Michigan: ‘The Brothers Warner,’ April 26

Join in the nosh-and-a-movie fundraiser for the Jewish Genealogical Society of Michigan, on Monday, April 26.

The event starts at 7pm, the film screens at 8pm, in the Commerce Theatre, 14 Mile and Haggerty, Walled Lake, at the Lenore Marwil Jewish Film Festival.

This is the inside story of the little known major player in the Warner Bros. studio legend, Harry Warner, honest Abe, visionary Sam, and volatile Jack – the original Hollywood independent filmmakers. This close-knit band of brothers was the first to use mass media to “educate, entertain, and enlighten.”

“‘The Brothers Warner’ is a well-made, fascinating documentary. Cass has not only honored her grandfather’s legacy with this work, she’s also paid homage to one of the guiding principles of the four Warner brothers who founded the studio by producing a film that will educate, entertain and enlighten audiences.” —Barry Meyer, Chairman & CEO of Warner Bros. Entertainment

Their legendary scrappy rise from nothing, their overcoming of personal tragedies, and their battles are all woven together with the times they lived in. From opening their first storefront theater by hanging a sheet on the wall and borrowing chairs from a funeral parlor to creating one of the top studios in America – four brothers built an empire on a dream and revolutionized Hollywood creating the first major studio with a social conscience.

Fee: $18 per person ($8 goes to support JGSMi; additional donation appreciated); for more information or to order tickets, register online.

Michigan: Jewish children’s signatures, April 11

The Jewish Genealogical Society of Michigan has been invited to the Polish Mission in Orchard Lake on Sunday, April 11, from 1-2.30pm.

Ceil Wendt Jensen and Marcin Chumiecki will lead the tour.

Jensen (below right), a Certified Genealogist who presents at many genealogical conferences, heads the Polonia Americana Research Institute, and Chumiecki (left) is the
Polish Mission Director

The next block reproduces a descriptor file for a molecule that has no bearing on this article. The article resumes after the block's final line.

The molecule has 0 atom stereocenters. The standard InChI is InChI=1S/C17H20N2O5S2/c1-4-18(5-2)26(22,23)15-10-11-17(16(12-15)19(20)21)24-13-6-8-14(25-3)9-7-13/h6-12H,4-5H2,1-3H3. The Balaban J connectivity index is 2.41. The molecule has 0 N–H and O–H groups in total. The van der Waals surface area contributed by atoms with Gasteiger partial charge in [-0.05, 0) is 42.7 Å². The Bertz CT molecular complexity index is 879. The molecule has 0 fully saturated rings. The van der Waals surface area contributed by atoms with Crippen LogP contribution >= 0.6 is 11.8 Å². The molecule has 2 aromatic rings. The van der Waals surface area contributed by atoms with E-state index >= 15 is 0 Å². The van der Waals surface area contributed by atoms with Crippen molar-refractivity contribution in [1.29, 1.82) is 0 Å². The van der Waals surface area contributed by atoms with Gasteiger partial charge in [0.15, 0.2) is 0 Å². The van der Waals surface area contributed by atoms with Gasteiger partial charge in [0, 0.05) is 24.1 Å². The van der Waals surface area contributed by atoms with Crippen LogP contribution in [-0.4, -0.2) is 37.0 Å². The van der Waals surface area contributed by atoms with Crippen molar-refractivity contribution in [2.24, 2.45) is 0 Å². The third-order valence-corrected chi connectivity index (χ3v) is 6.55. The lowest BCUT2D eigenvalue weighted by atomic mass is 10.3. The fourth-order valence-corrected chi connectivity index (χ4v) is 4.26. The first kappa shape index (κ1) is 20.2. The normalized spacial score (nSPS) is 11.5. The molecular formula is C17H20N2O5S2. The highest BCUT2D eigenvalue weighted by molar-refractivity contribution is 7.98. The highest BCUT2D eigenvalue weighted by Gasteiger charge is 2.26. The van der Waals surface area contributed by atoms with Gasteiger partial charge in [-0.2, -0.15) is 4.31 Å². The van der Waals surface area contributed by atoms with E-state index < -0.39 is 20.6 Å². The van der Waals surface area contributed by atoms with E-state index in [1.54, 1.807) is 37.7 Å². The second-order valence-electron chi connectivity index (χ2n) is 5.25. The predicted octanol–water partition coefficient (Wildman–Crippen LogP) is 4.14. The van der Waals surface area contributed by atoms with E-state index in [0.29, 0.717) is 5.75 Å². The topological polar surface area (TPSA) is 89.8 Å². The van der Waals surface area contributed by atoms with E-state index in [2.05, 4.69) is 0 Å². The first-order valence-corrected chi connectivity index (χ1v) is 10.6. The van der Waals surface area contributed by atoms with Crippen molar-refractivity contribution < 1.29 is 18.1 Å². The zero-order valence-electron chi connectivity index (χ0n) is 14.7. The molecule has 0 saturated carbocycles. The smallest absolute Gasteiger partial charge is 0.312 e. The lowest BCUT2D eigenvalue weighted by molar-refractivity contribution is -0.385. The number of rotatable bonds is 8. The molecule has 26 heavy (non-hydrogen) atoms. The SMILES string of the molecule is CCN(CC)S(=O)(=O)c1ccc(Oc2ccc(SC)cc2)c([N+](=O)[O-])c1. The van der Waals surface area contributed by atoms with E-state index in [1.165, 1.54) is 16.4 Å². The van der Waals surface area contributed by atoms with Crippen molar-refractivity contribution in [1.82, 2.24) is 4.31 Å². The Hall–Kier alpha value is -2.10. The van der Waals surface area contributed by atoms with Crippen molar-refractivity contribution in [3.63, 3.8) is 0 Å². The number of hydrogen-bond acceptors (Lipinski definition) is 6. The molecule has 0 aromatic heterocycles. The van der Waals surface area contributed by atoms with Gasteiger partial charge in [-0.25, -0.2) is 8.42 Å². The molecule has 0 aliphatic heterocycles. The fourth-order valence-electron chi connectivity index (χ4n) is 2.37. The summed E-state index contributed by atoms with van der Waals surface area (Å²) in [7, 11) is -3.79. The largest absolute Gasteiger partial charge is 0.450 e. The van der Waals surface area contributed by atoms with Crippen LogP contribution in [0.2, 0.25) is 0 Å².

The event will highlight newly-discovered “yearbooks” with thousands of signatures of Jewish children.

Chumiecki and Jensen will present the holdings of the Association of Former Political Prisoners of German and Soviet Concentration Camps.

Opened in 1990, the collection holds uniforms, documents [including signatures of Jewish students from Mlawa, Olkusz and other Polish towns, camp art, and memoirs of Displaced Persons who settled in Michigan]. These former Polish citizens were incarcerated in Auschwitz, Dachau, Gross Rosen, Mauthausen, and the Soviet Gulag.

The artwork of Jan Komski is featured. Komski’s artwork features both Jewish and Catholic inmates – he depicted both the Star of David and the red triangle with a black P which depicted political prisoners.

The first part of the program is in the handicap-accessible Adam Cardinal Maida Library; the second part requires climbing several flights of stairs in the “Ark” Building.

The session will be held at the Adam Cardinal Maida Library
3535 Indian Trail,
Orchard Lake.

Fee: JGSM members, free; others, $5. Register online.

New York: Telling family secrets, March 21

Tracing the Tribe readers will note that I try to track the speaking engagements of Steve Luxenberg, author of the award-winning “Annie’s Ghosts: A Journey into a Family Secret.”

Although some people think it may be strange that I do so, Steve’s book should be a must on everyone’s to-read list. If you haven’t read it, get yourself a copy. All genealogists and family history researchers should read it.

In addition to telling a compelling story, Steve’s use of all possible resources to solve his family mystery can provide clues and tips to all of us.

A Washington Post associated editor working on special projects, Steve will be speaking to the Jewish Genealogical Society of New York at 2pm on Sunday, March 21, at the Center for Jewish History in Manhattan.

Steve’s mother was an only child. That’s what she told everyone, sometimes within minutes of meeting them.

When Steve heard that his mother had been hiding the existence of a sister, he was bewildered.

Through personal letters and photographs, official records and archival documents, as well as dozens of interviews, Steve revisits his mother’s world in the 1930s and 1940s in search of how and why the secret was born.